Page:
sensational diving act, in which a few inches made all the difference 
between life and death. 

Her fame at Berlin was only topped by that of Koringa, a twenty- 
one-year-old tousle-headed girl who did an Indian fakir turn in which 
she also carried through breath-taking experiments in hypnosis and 
catalepsy with crocodiles and giant snakes. Barefoot, she climbed a 
ladder, the rungs of which consisted of razor-sharp sabres, and she 
came unscathed through terrifying medieval tortures. Her large 
black eyes seemed to attract not only animals but also men. She was 
certainly a captivating figure in the circus world. 

The following year we again sent a large contingent of exotic 
animals to the capital. The Deutschland Hall was then transformed 
into an African jungle scene for a revue called Ki-sua-heli. It was an 
enchanting sight to see our two hundred flamingoes rise with out- 
stretched wings in a blush-pink cloud towards the spotlights. The 
trick was eminently uncomplicated. Before the show the birds were 
kept in a darkened room. When released they took the gleaming rays 
of the lights for the rising sunshine, in which, every morning, in 
their Stellingen Park home, they stretched their wings. 

However, the real sensation, not only for myself but for other 
people, in that year's Deutschland Hall programme the last show of 
peacetime was the first indoor flight in the world. Today helicopters 
are the maids-of-all-work of the air, but at that time the suggestion 
of an aircraft flying inside a hall was unheard-of folly. A year before 
this, Professor Heinrich, test pilot of the Focke Works, had at Bremen 
attained international records for Germany with this discovery. At a 
time when no other movable-wing aircraft in the world had got be- 
yond the testing ground, Hanna Reitsch was the first woman to fly a 
helicopter from Bremen to Berlin. 

'Caution, caution 1* the loudspeakers cried. 'Will members of the 
public kindly take care to hold their hats and their programmes 
firmly. The suction of the rotors is so powerful that loose objects 
might be sucked up and endanger the aircraft. ' 

The three-armed horizontal blades then began to turn and the cabin 
suspended below them slowly rose from the floor till it was close to 
the ceiling. Then the front propeller came into action, and like a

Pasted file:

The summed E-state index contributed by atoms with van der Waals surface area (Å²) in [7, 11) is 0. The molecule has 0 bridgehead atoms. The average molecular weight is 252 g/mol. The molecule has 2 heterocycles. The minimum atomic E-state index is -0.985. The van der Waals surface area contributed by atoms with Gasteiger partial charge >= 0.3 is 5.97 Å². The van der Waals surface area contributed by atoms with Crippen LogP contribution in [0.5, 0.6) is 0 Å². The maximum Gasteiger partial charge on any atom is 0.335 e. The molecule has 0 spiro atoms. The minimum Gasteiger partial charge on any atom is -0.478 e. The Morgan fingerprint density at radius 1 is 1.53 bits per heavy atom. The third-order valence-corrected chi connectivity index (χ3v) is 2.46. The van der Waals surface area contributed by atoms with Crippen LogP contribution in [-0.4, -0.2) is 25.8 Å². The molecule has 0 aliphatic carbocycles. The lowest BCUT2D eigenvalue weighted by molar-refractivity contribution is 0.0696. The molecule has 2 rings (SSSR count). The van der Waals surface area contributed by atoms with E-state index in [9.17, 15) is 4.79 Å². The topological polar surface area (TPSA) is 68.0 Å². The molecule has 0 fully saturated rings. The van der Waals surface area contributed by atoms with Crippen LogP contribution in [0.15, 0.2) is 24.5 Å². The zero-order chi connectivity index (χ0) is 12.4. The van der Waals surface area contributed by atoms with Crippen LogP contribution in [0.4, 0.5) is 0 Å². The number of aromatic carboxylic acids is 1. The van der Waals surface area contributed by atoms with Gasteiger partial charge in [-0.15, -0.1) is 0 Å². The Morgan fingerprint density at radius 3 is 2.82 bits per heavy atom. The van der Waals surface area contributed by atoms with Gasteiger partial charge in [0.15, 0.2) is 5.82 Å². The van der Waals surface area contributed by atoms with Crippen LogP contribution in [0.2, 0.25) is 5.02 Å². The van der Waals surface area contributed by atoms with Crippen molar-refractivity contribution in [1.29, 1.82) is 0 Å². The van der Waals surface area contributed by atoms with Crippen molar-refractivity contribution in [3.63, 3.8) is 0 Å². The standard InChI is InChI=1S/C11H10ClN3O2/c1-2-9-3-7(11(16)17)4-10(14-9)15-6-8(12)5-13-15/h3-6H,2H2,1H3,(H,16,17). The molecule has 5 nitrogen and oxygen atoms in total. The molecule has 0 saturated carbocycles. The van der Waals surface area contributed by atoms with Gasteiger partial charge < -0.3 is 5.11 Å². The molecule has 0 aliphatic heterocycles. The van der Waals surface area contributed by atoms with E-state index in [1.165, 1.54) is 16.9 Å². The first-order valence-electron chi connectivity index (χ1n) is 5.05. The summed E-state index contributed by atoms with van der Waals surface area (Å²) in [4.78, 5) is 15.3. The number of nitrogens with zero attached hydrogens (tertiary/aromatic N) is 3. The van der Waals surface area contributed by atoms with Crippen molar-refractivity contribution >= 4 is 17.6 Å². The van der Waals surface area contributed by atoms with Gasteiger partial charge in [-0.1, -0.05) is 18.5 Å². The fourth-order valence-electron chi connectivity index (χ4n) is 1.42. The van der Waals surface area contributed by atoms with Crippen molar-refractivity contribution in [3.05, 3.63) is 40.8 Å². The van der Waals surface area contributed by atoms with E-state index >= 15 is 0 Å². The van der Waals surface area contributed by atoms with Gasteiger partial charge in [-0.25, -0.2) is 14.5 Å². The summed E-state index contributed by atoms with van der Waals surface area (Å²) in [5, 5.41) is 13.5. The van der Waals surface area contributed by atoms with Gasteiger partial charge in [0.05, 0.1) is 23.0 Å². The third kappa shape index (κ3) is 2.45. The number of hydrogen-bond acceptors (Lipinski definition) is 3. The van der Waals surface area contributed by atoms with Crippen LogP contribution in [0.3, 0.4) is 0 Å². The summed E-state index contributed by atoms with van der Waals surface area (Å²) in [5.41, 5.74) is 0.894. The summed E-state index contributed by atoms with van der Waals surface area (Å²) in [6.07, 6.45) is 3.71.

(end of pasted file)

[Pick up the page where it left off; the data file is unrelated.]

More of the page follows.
giant moth the machine roared round and round the large hall. All at 
once it was motionless above our heads! An aircraft which could 
stand still in the air ! But that was impossible ! But there above us was 
that young hussy Hanna looking down, grinning at the fifteen thousand 
astonished faces gaping up at her. And then, after another round of the 
hall, she came down again on to her three wheeled feet. Bravo 1 
Bravo ! The deafening applause was for her and the Bremen professor. 

One September day of 1938, when all Germany, in a state of 
anxiety, was awaiting the results of the Munich conference, our circus, 
back from South America, was playing at Wanne-Eickel in the Ruhr 
to almost empty seats. War ! That menacing word was hovering in the 
air. In the dwelling wagons of the circus artistes from other coun- 
tries and our Czechoslovak tent workers clustered round their 
radio sets, to catch any news from home. All around were anti- 
aircraft guns, searchlights and listening appliances, already in position. 
It was the menacing stillness which precedes a storm. 

When, late in the afternoon, the results of the conference were 
broadcast, and it appeared that Chamberlain, Mussolini, Hitler and 
Daladier had once again prevented the outbreak of a second world war, 
a wave of joyous relief ran through Germany. Orders to withdraw 
were almost immediately given to all military units. But there were 
not sufficient tractors to remove all the guns and other equipment at 
once from the positions they had taken up, and the Wanne-Eickel 
batteries were actually manhandled away by the men in uniform, for 
them to be able to visit our show that same evening. They were, I 
confess, stoutly supported in this effort by our working elephants, 
who to accommodate the customer put their best into it. 

Our last peacetime tour wound up with our show at the Bremen 
fair. Then came our traditional 'works banquet* at Stellingen, when 
once a year all who worked in the circus, in whatever capacity, 
joined in a festive evening. The favourite dancing partner that evening 
was a senorita from Mexico, who was also our only feminine animal 
catcher. This was the first occasion on which we could admire lovely 
Erika Cook. Since, in 1864, Lorenzo Casanova founded the line of our 
animal catchers and world travellers, we had had no less than forty- 
eight men who year in, year out caught for us from the North Pole to 
the South.